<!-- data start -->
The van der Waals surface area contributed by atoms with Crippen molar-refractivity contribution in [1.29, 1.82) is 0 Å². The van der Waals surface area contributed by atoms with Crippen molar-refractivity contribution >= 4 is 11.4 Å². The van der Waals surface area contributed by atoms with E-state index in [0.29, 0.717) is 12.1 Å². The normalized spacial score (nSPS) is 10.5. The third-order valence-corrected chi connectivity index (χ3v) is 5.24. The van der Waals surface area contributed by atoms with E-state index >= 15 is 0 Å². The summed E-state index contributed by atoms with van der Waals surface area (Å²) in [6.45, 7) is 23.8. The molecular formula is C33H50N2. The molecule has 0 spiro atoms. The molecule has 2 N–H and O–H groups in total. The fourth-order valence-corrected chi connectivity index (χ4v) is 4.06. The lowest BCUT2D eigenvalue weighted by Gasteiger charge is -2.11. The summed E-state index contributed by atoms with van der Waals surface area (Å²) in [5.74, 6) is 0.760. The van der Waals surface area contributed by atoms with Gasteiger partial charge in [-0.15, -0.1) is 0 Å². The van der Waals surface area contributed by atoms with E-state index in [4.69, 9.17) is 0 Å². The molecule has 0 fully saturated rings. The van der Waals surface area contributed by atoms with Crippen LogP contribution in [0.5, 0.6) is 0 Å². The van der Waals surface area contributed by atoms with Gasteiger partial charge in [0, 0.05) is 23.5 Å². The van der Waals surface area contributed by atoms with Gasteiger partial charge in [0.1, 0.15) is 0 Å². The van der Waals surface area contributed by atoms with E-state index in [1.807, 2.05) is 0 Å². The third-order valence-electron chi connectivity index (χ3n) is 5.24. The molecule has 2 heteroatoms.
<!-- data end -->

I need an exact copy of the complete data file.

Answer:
The van der Waals surface area contributed by atoms with Crippen molar-refractivity contribution in [1.29, 1.82) is 0 Å². The van der Waals surface area contributed by atoms with Crippen molar-refractivity contribution >= 4 is 11.4 Å². The van der Waals surface area contributed by atoms with E-state index in [0.29, 0.717) is 12.1 Å². The normalized spacial score (nSPS) is 10.5. The third-order valence-corrected chi connectivity index (χ3v) is 5.24. The van der Waals surface area contributed by atoms with E-state index >= 15 is 0 Å². The summed E-state index contributed by atoms with van der Waals surface area (Å²) in [6.45, 7) is 23.8. The molecular formula is C33H50N2. The molecule has 0 spiro atoms. The molecule has 2 N–H and O–H groups in total. The fourth-order valence-corrected chi connectivity index (χ4v) is 4.06. The lowest BCUT2D eigenvalue weighted by Gasteiger charge is -2.11. The summed E-state index contributed by atoms with van der Waals surface area (Å²) in [5.74, 6) is 0.760. The van der Waals surface area contributed by atoms with Gasteiger partial charge in [-0.15, -0.1) is 0 Å². The van der Waals surface area contributed by atoms with E-state index in [4.69, 9.17) is 0 Å². The molecule has 0 fully saturated rings. The van der Waals surface area contributed by atoms with Crippen LogP contribution in [0.5, 0.6) is 0 Å². The van der Waals surface area contributed by atoms with Gasteiger partial charge in [0, 0.05) is 23.5 Å². The van der Waals surface area contributed by atoms with Gasteiger partial charge in [0.1, 0.15) is 0 Å². The van der Waals surface area contributed by atoms with E-state index in [1.807, 2.05) is 0 Å². The third-order valence-electron chi connectivity index (χ3n) is 5.24. The molecule has 2 heteroatoms.